While certain foods support the body’s natural detoxification pathways, food-based toxicant exposures may contribute to poor health. Metallic compounds in seafood, pesticide residues in fruits and vegetables, and hormones found in many dairy products are examples. Glyphosate, malathion, parathion, and dimethoate are known for their endocrine-disrupting potential. They have been associated with effects on the function of cholinesterase enzymes; a decrease in insulin secretion; disruption of normal cellular metabolism of proteins, carbohydrates, and fats; genotoxic effects; and effects on mitochondrial function, which can lead to cellular oxidative stress and problems with the nervous and endocrine systems. Neonicotinoid pesticides are used on crops like corn, canola, soybeans, and the majority of fruits and vegetables. Neonicotinoids have been associated with colony collapse disorder in honey bees. Neonicotinoids may stimulate a change in the enzyme aromatase (CYP19) in a promoter-specific manner similar to that observed in patients with hormone-dependent breast cancer. Glyphosate, found in the common weed killer Roundup, has been linked to cancers like non-Hodgkin’s lymphoma. In addition to cancer, studies suggest that organophosphates may be tied to a wide variety of other negative health effects, including ADHD, muscle weakness, and numbness.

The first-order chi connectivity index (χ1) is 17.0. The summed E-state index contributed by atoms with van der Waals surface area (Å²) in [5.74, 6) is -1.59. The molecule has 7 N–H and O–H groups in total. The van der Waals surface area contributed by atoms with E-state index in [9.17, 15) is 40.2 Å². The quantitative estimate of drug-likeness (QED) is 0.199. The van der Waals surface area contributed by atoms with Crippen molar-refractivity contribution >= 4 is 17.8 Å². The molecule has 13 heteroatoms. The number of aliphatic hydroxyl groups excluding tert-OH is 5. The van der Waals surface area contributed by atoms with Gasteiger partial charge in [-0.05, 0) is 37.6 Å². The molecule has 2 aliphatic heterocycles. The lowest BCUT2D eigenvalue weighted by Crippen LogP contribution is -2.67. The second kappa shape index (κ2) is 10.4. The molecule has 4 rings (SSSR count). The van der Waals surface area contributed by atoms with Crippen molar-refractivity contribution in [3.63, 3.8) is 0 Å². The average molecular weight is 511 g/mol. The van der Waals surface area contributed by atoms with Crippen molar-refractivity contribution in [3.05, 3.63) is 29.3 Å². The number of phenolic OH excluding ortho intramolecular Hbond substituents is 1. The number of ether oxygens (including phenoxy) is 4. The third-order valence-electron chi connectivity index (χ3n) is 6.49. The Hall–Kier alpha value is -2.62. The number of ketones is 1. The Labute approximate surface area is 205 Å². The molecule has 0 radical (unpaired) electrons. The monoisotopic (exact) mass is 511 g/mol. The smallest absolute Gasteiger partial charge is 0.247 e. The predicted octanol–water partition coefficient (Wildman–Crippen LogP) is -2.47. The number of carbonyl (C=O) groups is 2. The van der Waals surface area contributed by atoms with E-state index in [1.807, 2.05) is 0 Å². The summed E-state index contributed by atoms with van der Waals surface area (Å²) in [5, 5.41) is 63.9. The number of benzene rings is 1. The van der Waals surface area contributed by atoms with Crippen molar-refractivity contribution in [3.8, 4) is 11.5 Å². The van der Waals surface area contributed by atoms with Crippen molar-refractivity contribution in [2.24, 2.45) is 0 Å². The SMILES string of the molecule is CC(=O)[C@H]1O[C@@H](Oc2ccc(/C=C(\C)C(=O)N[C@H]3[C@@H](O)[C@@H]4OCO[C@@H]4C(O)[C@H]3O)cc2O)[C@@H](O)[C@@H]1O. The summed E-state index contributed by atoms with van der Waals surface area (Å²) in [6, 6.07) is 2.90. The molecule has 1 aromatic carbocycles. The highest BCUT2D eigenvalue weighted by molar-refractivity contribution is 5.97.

Dr. Meena’s Vital Dose for Detox
Dr. Meena’s Vital Dose for Detox supports your body’s innate ability to detoxify your body. A few of the vast array of phytonutrients included for this purpose are curcumin, quercetin, and resveratrol. These have been reported to stimulate the expression of endogenous detoxification enzymes and may neutralize harmful environmental agents. Phytonutrients in cruciferous vegetables (including a rich amount of glucosinolates that are hydrolyzed to bioactive isothiocyanates such as sulforaphane) regulate liver enzymes, phase I cytochrome P450 (CYP450) enzymes, and phase II conjugation enzymes to increase biotransformation rates. Polyphenols also affect CYP450metabolism, supporting the biotransformation processes—particularly of estrogen.
A structured elimination diet along with the nutraceuticals unique to your biochemistry, followed by careful reintroduction of macronutrients, results in long-standing benefits. The duration of the detox will vary depending on your baseline health and biomarkers and can vary from a few days to a few months. The healthier you are, to begin with, the quicker your body will be able to reach homeostasis. Just as we need to clean our house as frequently as we make it messy, or clean our house to the same degree that we create a mess, we need to give our bodies some attention to support detoxification. Even if we don’t make any mess, we still need to clean our house once in a while. The same is true for the detoxification of our bodies. Put the practices of detox into your daily life as much as possible by consuming nutrient-dense food, staying hydrated, exercising, and making sleep and stress management a priority. This will improve your biochemical individuality and allow your body to function more efficiently in between detoxes. Above all, be respectful of your body and give it the building blocks to heal.